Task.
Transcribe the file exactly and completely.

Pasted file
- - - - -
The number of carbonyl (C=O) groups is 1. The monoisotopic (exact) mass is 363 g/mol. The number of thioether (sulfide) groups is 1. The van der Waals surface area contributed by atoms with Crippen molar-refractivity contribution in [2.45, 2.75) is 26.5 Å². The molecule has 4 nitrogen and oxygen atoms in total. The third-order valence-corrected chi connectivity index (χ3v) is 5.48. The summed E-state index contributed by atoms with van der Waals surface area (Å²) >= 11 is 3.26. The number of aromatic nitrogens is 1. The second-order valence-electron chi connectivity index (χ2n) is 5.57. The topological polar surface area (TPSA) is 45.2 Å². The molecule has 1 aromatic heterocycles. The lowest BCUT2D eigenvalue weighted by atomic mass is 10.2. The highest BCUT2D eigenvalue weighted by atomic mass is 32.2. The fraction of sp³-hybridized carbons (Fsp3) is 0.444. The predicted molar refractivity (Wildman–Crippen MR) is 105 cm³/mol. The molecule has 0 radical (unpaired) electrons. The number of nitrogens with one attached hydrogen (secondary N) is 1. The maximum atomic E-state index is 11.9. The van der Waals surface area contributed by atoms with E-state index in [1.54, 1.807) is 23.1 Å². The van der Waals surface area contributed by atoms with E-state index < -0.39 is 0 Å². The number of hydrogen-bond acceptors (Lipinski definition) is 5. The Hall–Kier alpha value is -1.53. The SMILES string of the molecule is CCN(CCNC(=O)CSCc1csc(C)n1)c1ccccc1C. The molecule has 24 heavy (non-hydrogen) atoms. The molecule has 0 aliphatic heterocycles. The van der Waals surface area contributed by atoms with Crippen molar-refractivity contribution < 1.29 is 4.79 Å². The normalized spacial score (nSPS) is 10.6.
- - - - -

The number of carbonyl (C=O) groups is 1. The monoisotopic (exact) mass is 363 g/mol. The number of thioether (sulfide) groups is 1. The van der Waals surface area contributed by atoms with Crippen molar-refractivity contribution in [2.45, 2.75) is 26.5 Å². The molecule has 4 nitrogen and oxygen atoms in total. The third-order valence-corrected chi connectivity index (χ3v) is 5.48. The summed E-state index contributed by atoms with van der Waals surface area (Å²) >= 11 is 3.26. The number of aromatic nitrogens is 1. The second-order valence-electron chi connectivity index (χ2n) is 5.57. The topological polar surface area (TPSA) is 45.2 Å². The molecule has 1 aromatic heterocycles. The lowest BCUT2D eigenvalue weighted by atomic mass is 10.2. The highest BCUT2D eigenvalue weighted by atomic mass is 32.2. The fraction of sp³-hybridized carbons (Fsp3) is 0.444. The predicted molar refractivity (Wildman–Crippen MR) is 105 cm³/mol. The molecule has 0 radical (unpaired) electrons. The number of nitrogens with one attached hydrogen (secondary N) is 1. The maximum atomic E-state index is 11.9. The van der Waals surface area contributed by atoms with E-state index in [1.54, 1.807) is 23.1 Å². The van der Waals surface area contributed by atoms with E-state index < -0.39 is 0 Å². The number of hydrogen-bond acceptors (Lipinski definition) is 5. The Hall–Kier alpha value is -1.53. The SMILES string of the molecule is CCN(CCNC(=O)CSCc1csc(C)n1)c1ccccc1C. The molecule has 24 heavy (non-hydrogen) atoms. The molecule has 0 aliphatic heterocycles. The van der Waals surface area contributed by atoms with Crippen molar-refractivity contribution < 1.29 is 4.79 Å². The normalized spacial score (nSPS) is 10.6.